A priest on Saturday eulogizing a Howard Beach jogger who was raped and murdered urged her mourners to leave judgment and vengeance to the Lord.
Before the altar of St. Helen Church in Queens lay Karina Vetrano’s strangled body in a white-and-gold draped coffin. The 30-year-old St. John’s graduate was found dead Tuesday night after her worried father called police because she failed to return home from a jog though nearby Spring Creek Park. The killer had broken her teeth and beat her black and blue, before leaving her for dead, according to reports.
“There’s but one animal who will face God and his vengeance — and he knows who he is,” the Rev. Francis Colamaria, the church pastor, told mourners who packed every pew, stood along the walls and listened to loudspeakers beaming the service onto nearby streets. Mourners included members of the FDNY who served with her father when he was a firefighter.
DNA recovered from the rape is being analyzed to see whether the material matches anyone registered with the government, such as criminals. The NYPD has not said whether its detectives have identified a suspect.
Delivering the homily from the altar, Colamaria said: “We stand in the violent shadow of the cross, in the violent shadow of a tragedy that has fallen upon Howard Beach and this family — a cross that no parent should ever, ever bear.”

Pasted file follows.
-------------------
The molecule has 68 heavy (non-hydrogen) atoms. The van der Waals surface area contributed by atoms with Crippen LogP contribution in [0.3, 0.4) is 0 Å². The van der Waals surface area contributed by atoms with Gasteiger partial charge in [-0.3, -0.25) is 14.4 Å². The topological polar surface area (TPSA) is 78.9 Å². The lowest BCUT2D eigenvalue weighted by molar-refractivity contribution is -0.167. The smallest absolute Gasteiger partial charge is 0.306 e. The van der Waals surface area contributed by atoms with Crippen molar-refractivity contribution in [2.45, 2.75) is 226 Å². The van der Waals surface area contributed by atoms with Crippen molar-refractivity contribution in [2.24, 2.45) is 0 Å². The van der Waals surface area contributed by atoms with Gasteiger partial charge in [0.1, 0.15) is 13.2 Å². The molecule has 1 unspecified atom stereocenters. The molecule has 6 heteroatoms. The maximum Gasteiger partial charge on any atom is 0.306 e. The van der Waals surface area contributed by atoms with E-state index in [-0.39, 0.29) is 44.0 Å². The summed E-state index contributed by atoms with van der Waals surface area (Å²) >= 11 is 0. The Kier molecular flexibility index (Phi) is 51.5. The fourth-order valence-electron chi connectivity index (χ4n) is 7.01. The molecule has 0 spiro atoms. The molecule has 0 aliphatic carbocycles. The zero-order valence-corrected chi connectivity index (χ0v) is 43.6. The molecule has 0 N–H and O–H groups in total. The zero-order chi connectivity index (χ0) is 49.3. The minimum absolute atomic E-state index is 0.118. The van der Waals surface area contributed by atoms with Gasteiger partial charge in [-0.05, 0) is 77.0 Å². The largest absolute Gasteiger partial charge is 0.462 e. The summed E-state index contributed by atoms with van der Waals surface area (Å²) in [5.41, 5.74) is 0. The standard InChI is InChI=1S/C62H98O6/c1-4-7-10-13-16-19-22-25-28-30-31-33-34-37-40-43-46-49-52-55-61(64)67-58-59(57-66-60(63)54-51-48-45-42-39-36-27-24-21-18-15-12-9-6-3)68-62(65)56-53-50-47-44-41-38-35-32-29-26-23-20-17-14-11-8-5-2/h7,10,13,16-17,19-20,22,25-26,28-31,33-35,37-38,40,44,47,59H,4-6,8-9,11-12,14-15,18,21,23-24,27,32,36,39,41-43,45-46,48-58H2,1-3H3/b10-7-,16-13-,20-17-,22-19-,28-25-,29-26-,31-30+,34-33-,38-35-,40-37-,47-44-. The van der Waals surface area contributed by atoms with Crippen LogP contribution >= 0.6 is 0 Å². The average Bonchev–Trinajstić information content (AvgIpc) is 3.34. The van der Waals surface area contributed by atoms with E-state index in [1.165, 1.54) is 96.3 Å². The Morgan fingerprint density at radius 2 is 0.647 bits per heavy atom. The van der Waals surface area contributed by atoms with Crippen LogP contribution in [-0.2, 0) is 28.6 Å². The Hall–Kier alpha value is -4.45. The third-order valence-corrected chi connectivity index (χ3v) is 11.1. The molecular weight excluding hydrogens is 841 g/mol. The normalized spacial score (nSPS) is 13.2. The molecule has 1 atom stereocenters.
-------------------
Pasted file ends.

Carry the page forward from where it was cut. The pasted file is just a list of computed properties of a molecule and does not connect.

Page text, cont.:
Philip Vetrano, the victim’s father, remembered his daughter with whom he’d regularly go jogging.
“My baby girl, Karina, was like a bright, shooting star,” he said, “just as a shooting star burns out at its greatest brilliance, so did Karina.
“Karina lived every day as if it was her last,” he said, adding, “She did more in those short 30 years than some people do in a lifetime. We weren’t just father and daughter. We were like one in the same. She was my life.”
The father said he didn’t jog with her that day because he wasn’t feeling well. He urged her not to go alone and warned her about the path she’d jog alone.
Her mom, Cathy Vetrano, recited a poem she wrote to surprise her daughter in high school, in 2003 — a reading that 13 years later brought tears, two rounds of applause and a standing ovation from mourners.
“Controversial, curious, contrary, crude / considerate, competitive, contagious are you. / With fire and fury she burns and she burnt. / For one to embrace her she yearns and she earns. / And when she does stumble, as all of us do / she feels weary and dreary, sees no day just night. / The gregarious warrior stands up and does fight.”
According to NYPD Chief of Detectives Robert Boyce, Karina put up “a ferocious fight right till the end.”
Colamaria, the pastor, said the family, congregation, Queens neighborhood and all New York City were all “wracked by grief.” One mourner who stood to read Ecclesiastes 3:1-8, A Time for Everything, began to weep when she got to the verse limning “a time to die.”
But amid the grief, Colamaria said, Karina’s 30 years were an inspiration even in death. He recalled an acrostic Karina had written and affixed to her bedroom mirror, which the family showed him this week. She had spelled out “self-respect,” with each letter representing an aspiration to guide her life: The “e” stood for “exercise,” the “f” for “focus on fitness.”